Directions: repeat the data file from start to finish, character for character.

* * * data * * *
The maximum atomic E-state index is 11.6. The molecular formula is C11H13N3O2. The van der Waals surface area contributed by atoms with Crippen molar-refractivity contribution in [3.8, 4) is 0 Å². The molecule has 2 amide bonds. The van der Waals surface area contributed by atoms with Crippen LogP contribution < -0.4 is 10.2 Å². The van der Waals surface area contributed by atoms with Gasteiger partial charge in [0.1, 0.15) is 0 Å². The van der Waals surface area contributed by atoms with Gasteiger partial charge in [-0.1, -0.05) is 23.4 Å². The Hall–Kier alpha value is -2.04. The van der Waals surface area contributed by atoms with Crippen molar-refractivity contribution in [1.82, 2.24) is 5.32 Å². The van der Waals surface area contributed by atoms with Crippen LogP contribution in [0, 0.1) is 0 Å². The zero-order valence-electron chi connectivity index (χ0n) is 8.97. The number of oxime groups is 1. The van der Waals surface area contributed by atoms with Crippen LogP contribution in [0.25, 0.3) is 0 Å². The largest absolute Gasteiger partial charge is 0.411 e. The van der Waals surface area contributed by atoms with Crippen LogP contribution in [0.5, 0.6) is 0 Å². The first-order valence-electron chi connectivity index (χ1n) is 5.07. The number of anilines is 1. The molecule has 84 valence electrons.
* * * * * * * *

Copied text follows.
The maximum atomic E-state index is 11.6. The molecular formula is C11H13N3O2. The van der Waals surface area contributed by atoms with Crippen molar-refractivity contribution in [3.8, 4) is 0 Å². The molecule has 2 amide bonds. The van der Waals surface area contributed by atoms with Crippen LogP contribution < -0.4 is 10.2 Å². The van der Waals surface area contributed by atoms with Gasteiger partial charge in [0.1, 0.15) is 0 Å². The van der Waals surface area contributed by atoms with Gasteiger partial charge in [-0.1, -0.05) is 23.4 Å². The Hall–Kier alpha value is -2.04. The van der Waals surface area contributed by atoms with Crippen molar-refractivity contribution in [1.82, 2.24) is 5.32 Å². The van der Waals surface area contributed by atoms with Crippen LogP contribution in [0, 0.1) is 0 Å². The zero-order valence-electron chi connectivity index (χ0n) is 8.97. The number of oxime groups is 1. The van der Waals surface area contributed by atoms with Crippen LogP contribution in [0.25, 0.3) is 0 Å². The largest absolute Gasteiger partial charge is 0.411 e. The van der Waals surface area contributed by atoms with Crippen LogP contribution in [0.5, 0.6) is 0 Å². The first-order valence-electron chi connectivity index (χ1n) is 5.07. The number of anilines is 1. The molecule has 84 valence electrons.